McDonnell Douglas is a registered trademark of Boeing.
Twenty or thirty years ago, the very idea that these two companies could have a merger
would have sounded ludicrous. For years, Boeing and MD were the two titans of aerospace
in the United States, occasionally challenged by Lockheed
or another third party.
But then again, MD was itself the result of a merger between the two companies of James McDonnell and Donald Douglas on April 28, 1967.
McDonnell Aircraft started operations in 1939. James McDonnell was an MIT graduate who had entered the Air Reserve through ROTC. After his commission expired, he tried to build an airplane, the Doodlebug, which crashed. After that, he shuffled around between Huff Deland (which evolved into Delta Air Lines) and Martin Aircraft (which is now part of LockMart) before starting his own company.
McDonnell made aircraft parts during World War II, and started selling whole airplanes to the military around the Korean War. They later received contracts for rockets and ballistic missiles, including the Mercury and Gemini capsules. Their most famous aircraft was the F-4 Phantom II.
Douglas Aircraft was founded by Brooklyn native Donald Douglas in 1920. Like McDonnell, Douglas was an alumnus of both MIT and Martin Aircraft. He started his company in Los Angeles, where his first contract was to build a biplane, the Cloudster, for a cross-country race. While the Cloudster never made it across the country, it proved Douglas's engineering prowess, and he was soon receiving government contracts for new planes.
The most famous Douglas aircraft are its early transports: the two-engined Douglas DC-1, DC-2, and the best-selling aircraft of all time, the Douglas DC-3. These DC-planes were followed by the four-engined Douglas DC-4, DC-6, and DC-7 after the war. Douglas also built the B-26 Invader and A-20 Havoc during the war, and produced the C-74 and C-124 Globemaster II transports afterwards. Their Douglas DC-8 and DC-9 airliners brought America into the jet age, and the Nike, Thor, and Delta missiles were an important part of the US's massive retaliation arsenal during the Cold War.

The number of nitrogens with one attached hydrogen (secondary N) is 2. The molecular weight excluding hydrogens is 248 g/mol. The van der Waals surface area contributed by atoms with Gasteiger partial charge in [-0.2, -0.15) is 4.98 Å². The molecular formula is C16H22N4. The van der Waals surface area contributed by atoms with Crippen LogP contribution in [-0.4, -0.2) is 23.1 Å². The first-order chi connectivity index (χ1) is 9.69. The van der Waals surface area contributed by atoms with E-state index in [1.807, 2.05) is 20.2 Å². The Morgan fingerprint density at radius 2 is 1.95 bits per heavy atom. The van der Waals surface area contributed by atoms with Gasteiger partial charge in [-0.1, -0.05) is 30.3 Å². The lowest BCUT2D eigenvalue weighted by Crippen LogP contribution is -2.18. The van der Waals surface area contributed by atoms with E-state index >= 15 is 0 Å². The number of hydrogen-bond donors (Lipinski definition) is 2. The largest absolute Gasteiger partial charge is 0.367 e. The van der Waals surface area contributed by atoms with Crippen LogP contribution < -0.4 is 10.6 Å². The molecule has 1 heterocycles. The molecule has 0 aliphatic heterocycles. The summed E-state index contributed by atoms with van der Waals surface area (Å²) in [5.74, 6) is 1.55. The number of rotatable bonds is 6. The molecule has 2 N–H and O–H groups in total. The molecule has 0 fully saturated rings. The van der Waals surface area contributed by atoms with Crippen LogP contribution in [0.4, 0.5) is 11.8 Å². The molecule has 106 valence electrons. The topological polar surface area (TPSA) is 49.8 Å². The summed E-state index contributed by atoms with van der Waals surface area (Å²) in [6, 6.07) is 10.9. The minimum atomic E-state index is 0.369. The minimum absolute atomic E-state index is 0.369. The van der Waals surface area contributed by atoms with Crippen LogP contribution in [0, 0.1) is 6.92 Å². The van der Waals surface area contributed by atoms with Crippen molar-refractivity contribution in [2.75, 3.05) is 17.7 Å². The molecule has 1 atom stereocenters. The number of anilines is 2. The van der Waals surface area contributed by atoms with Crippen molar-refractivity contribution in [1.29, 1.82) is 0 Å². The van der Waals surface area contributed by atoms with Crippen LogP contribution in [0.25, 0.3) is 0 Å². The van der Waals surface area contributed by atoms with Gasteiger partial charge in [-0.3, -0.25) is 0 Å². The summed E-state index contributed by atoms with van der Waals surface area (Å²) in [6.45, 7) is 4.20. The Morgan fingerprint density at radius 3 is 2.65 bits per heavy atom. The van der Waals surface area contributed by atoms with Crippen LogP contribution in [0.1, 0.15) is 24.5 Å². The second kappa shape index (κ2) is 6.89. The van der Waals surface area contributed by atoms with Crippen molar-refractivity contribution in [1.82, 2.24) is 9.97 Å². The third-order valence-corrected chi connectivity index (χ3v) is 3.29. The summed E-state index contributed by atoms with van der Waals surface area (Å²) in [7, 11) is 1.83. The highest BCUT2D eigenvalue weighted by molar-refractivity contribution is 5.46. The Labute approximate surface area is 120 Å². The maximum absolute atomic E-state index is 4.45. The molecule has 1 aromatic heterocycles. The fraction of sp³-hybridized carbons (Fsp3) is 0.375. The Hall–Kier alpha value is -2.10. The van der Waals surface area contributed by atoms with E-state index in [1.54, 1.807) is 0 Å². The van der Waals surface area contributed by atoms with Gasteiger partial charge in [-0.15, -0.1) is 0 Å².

McDonnell Douglas built Douglas' last airliner, the McDonnell Douglas DC-10. They produced the highly successful F-15 Eagle and F/A-18 Hornet aircraft in the 1970's, as well as the Harpoon anti-ship missile and the BGM-109 Tomahawk cruise missile. They were also the main contractor behind Skylab.
In 1984, Hughes Helicopters was absorbed by MD, and the result was the deadly AH-64 Apache attack chopper. They continued to build jet transports, producing the C-17 Globemaster III, MD-11, and MD-90 aircraft.
Finally, in 1997, MD was absorbed by Boeing, and with the company came its contracts for the International Space Station, F-22 Raptor, Super Hornet, and Airborne Laser, all of which have since been developed and marketed by Boeing. The MD-90 became the Boeing 717, and was phased out of production. With the merger, McDonnell Douglas passed into aviation history.
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